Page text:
Farm Management Association programs are a valuable resource to producers all over the country by providing comprehensive analysis of various enterprises. The process allows for establishment of meaningful production and financial benchmarks that ultimately lead to improved decision-making over time.
The Kansas Farm Management Association (KFMA) is one of the largest farm management programs in the country. KFMA data allows others excellent insight into general trends among cow-calf producers within the state (and likely representative of many operations throughout the U.S.). The data above highlights the five-year moving averages for three key variables beginning with the 1996-2000 time frame: number of cows maintained, number of calves marketed and marketing weight.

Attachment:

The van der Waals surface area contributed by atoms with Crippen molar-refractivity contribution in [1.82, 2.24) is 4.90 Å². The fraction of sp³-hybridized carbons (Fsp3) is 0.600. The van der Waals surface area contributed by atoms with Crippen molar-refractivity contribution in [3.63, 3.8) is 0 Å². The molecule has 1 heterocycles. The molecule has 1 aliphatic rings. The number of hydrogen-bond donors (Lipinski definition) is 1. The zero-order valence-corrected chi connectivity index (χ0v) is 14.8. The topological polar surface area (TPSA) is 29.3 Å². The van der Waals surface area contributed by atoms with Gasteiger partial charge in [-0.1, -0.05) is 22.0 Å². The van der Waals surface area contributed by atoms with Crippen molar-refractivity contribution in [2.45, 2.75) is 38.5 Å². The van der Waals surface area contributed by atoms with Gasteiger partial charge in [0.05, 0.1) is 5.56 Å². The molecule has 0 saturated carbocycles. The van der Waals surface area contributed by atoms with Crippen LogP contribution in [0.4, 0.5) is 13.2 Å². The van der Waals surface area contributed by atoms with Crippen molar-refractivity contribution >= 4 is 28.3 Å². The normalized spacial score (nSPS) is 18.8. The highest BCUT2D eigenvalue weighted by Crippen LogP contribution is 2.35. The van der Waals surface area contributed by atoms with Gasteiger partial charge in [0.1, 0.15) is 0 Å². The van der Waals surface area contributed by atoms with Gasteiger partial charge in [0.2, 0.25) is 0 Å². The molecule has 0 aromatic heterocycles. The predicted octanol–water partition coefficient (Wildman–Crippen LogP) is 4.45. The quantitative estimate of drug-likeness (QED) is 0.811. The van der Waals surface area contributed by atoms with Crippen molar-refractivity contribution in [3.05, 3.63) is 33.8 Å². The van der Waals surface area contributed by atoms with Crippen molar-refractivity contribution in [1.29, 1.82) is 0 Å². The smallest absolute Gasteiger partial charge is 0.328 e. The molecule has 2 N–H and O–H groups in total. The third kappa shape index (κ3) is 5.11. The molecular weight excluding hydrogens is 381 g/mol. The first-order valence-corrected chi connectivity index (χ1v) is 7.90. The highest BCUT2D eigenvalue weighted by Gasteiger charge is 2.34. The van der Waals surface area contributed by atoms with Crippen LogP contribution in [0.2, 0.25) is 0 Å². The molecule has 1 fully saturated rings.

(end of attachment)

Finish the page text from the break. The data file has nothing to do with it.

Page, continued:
Several trends are evident:
- Cowherd size incrementally increased (~7%) during the first half of the decade with the trend plateauing in recent years.
- The relative proportion of calves marketed (marketing rate) has remained steady over time.
- Most importantly, marketing weight of calves increased 20-30 lbs./head during that time.
In other words, KFMA participants have remained fairly reticent about expanding their operations, but have managed to market more total weight over time. This is likely the result of better management and genetics.
This type of data isn’t available in most states. Nonetheless, it appears that Kansas producers have proven successful in maintaining reproductive performance while also generating additional revenue for their operations. (The cost side is another discussion for another day.)
How do you perceive these trends in Kansas – are they representative of the broader industry? How has your operation changed and adapted over time? Would the trends be similar in your own operation? Leave your thoughts in the comments section below.